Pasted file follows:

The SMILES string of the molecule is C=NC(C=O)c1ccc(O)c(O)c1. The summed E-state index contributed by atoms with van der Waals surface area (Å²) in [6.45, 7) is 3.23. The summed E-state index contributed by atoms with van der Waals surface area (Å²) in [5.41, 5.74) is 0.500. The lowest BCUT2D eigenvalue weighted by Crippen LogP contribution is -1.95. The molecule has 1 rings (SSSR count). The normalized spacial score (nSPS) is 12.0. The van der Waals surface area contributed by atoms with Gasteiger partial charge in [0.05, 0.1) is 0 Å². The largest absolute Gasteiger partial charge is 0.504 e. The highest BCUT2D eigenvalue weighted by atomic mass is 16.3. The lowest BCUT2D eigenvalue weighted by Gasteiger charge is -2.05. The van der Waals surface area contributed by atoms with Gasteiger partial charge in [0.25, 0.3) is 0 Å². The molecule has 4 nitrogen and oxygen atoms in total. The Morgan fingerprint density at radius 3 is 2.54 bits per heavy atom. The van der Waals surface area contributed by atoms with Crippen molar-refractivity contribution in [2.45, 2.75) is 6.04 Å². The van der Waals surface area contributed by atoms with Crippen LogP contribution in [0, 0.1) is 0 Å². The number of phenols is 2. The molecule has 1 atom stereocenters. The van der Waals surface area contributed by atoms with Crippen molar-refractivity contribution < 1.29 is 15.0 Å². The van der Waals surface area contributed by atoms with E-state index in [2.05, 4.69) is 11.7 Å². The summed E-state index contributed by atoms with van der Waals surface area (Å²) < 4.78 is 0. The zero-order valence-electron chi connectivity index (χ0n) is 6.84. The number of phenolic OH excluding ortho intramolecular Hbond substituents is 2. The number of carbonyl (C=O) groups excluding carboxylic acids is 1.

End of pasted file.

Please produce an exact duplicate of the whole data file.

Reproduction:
The SMILES string of the molecule is C=NC(C=O)c1ccc(O)c(O)c1. The summed E-state index contributed by atoms with van der Waals surface area (Å²) in [6.45, 7) is 3.23. The summed E-state index contributed by atoms with van der Waals surface area (Å²) in [5.41, 5.74) is 0.500. The lowest BCUT2D eigenvalue weighted by Crippen LogP contribution is -1.95. The molecule has 1 rings (SSSR count). The normalized spacial score (nSPS) is 12.0. The van der Waals surface area contributed by atoms with Gasteiger partial charge in [0.05, 0.1) is 0 Å². The largest absolute Gasteiger partial charge is 0.504 e. The highest BCUT2D eigenvalue weighted by atomic mass is 16.3. The lowest BCUT2D eigenvalue weighted by Gasteiger charge is -2.05. The van der Waals surface area contributed by atoms with Gasteiger partial charge in [0.25, 0.3) is 0 Å². The molecule has 4 nitrogen and oxygen atoms in total. The Morgan fingerprint density at radius 3 is 2.54 bits per heavy atom. The van der Waals surface area contributed by atoms with Crippen molar-refractivity contribution in [2.45, 2.75) is 6.04 Å². The van der Waals surface area contributed by atoms with Crippen LogP contribution in [0, 0.1) is 0 Å². The number of phenols is 2. The molecule has 1 atom stereocenters. The van der Waals surface area contributed by atoms with Crippen molar-refractivity contribution < 1.29 is 15.0 Å². The van der Waals surface area contributed by atoms with E-state index in [2.05, 4.69) is 11.7 Å². The summed E-state index contributed by atoms with van der Waals surface area (Å²) < 4.78 is 0. The zero-order valence-electron chi connectivity index (χ0n) is 6.84. The number of phenolic OH excluding ortho intramolecular Hbond substituents is 2. The number of carbonyl (C=O) groups excluding carboxylic acids is 1.